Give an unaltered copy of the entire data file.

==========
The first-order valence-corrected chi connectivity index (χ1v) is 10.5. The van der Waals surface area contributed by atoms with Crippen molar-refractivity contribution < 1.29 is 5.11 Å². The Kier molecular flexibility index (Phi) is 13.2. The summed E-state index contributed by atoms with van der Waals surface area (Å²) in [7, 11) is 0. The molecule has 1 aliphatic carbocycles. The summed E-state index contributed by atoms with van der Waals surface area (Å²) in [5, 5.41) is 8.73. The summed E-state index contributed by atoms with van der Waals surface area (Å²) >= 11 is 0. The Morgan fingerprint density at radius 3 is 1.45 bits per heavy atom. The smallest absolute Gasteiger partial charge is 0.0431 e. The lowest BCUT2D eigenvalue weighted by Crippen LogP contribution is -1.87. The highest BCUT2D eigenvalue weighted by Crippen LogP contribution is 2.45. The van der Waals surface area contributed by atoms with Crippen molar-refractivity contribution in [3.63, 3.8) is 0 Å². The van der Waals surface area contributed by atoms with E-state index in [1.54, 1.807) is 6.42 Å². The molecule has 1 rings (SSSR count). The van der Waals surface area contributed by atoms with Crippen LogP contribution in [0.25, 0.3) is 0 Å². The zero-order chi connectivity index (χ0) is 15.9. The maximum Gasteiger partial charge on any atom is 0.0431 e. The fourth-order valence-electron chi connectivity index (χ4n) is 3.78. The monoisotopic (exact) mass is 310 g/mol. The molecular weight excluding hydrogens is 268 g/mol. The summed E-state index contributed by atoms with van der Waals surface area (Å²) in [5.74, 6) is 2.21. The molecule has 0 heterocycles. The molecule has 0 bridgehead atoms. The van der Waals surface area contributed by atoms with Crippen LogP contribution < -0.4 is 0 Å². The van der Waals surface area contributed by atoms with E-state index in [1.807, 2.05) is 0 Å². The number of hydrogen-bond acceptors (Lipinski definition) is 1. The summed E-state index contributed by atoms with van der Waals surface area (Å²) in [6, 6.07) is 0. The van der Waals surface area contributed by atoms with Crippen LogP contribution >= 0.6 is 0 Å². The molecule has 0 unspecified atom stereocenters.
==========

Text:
The first-order valence-corrected chi connectivity index (χ1v) is 10.5. The van der Waals surface area contributed by atoms with Crippen molar-refractivity contribution < 1.29 is 5.11 Å². The Kier molecular flexibility index (Phi) is 13.2. The summed E-state index contributed by atoms with van der Waals surface area (Å²) in [7, 11) is 0. The molecule has 1 aliphatic carbocycles. The summed E-state index contributed by atoms with van der Waals surface area (Å²) in [5, 5.41) is 8.73. The summed E-state index contributed by atoms with van der Waals surface area (Å²) >= 11 is 0. The Morgan fingerprint density at radius 3 is 1.45 bits per heavy atom. The smallest absolute Gasteiger partial charge is 0.0431 e. The lowest BCUT2D eigenvalue weighted by Crippen LogP contribution is -1.87. The highest BCUT2D eigenvalue weighted by Crippen LogP contribution is 2.45. The van der Waals surface area contributed by atoms with Crippen molar-refractivity contribution in [3.63, 3.8) is 0 Å². The van der Waals surface area contributed by atoms with E-state index in [1.54, 1.807) is 6.42 Å². The molecule has 1 rings (SSSR count). The van der Waals surface area contributed by atoms with Crippen LogP contribution in [0.25, 0.3) is 0 Å². The zero-order chi connectivity index (χ0) is 15.9. The maximum Gasteiger partial charge on any atom is 0.0431 e. The fourth-order valence-electron chi connectivity index (χ4n) is 3.78. The monoisotopic (exact) mass is 310 g/mol. The molecular weight excluding hydrogens is 268 g/mol. The summed E-state index contributed by atoms with van der Waals surface area (Å²) in [5.74, 6) is 2.21. The molecule has 0 heterocycles. The molecule has 0 bridgehead atoms. The van der Waals surface area contributed by atoms with Crippen LogP contribution < -0.4 is 0 Å². The van der Waals surface area contributed by atoms with E-state index in [1.807, 2.05) is 0 Å². The number of hydrogen-bond acceptors (Lipinski definition) is 1. The summed E-state index contributed by atoms with van der Waals surface area (Å²) in [6, 6.07) is 0. The van der Waals surface area contributed by atoms with Crippen LogP contribution >= 0.6 is 0 Å². The molecule has 0 unspecified atom stereocenters.